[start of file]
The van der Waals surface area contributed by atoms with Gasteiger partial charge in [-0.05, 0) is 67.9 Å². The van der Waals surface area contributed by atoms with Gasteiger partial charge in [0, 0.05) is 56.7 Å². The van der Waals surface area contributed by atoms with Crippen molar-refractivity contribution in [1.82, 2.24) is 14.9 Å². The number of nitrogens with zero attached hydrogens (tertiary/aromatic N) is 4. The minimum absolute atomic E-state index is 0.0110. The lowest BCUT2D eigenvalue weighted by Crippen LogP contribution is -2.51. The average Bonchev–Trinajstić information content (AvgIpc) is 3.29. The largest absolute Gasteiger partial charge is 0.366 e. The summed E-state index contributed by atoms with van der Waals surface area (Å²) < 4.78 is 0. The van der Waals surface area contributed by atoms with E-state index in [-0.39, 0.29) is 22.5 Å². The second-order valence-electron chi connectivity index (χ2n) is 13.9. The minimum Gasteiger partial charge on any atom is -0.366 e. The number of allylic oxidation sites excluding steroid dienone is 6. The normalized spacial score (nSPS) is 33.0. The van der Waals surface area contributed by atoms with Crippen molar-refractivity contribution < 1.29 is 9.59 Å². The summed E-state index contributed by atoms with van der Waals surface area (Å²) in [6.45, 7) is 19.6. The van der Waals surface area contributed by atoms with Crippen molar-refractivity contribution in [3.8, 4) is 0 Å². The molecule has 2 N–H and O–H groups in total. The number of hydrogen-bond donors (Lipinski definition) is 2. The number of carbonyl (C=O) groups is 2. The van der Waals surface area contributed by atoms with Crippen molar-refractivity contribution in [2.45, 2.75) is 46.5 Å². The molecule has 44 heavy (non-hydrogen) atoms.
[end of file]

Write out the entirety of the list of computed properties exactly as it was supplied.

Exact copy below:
The van der Waals surface area contributed by atoms with Gasteiger partial charge in [-0.05, 0) is 67.9 Å². The van der Waals surface area contributed by atoms with Gasteiger partial charge in [0, 0.05) is 56.7 Å². The van der Waals surface area contributed by atoms with Crippen molar-refractivity contribution in [1.82, 2.24) is 14.9 Å². The number of nitrogens with zero attached hydrogens (tertiary/aromatic N) is 4. The minimum absolute atomic E-state index is 0.0110. The lowest BCUT2D eigenvalue weighted by Crippen LogP contribution is -2.51. The average Bonchev–Trinajstić information content (AvgIpc) is 3.29. The largest absolute Gasteiger partial charge is 0.366 e. The summed E-state index contributed by atoms with van der Waals surface area (Å²) < 4.78 is 0. The van der Waals surface area contributed by atoms with E-state index in [-0.39, 0.29) is 22.5 Å². The second-order valence-electron chi connectivity index (χ2n) is 13.9. The minimum Gasteiger partial charge on any atom is -0.366 e. The number of allylic oxidation sites excluding steroid dienone is 6. The normalized spacial score (nSPS) is 33.0. The van der Waals surface area contributed by atoms with Crippen molar-refractivity contribution < 1.29 is 9.59 Å². The summed E-state index contributed by atoms with van der Waals surface area (Å²) in [6.45, 7) is 19.6. The van der Waals surface area contributed by atoms with Crippen molar-refractivity contribution in [3.8, 4) is 0 Å². The molecule has 2 N–H and O–H groups in total. The number of hydrogen-bond donors (Lipinski definition) is 2. The number of carbonyl (C=O) groups is 2. The van der Waals surface area contributed by atoms with Crippen molar-refractivity contribution in [2.45, 2.75) is 46.5 Å². The molecule has 44 heavy (non-hydrogen) atoms.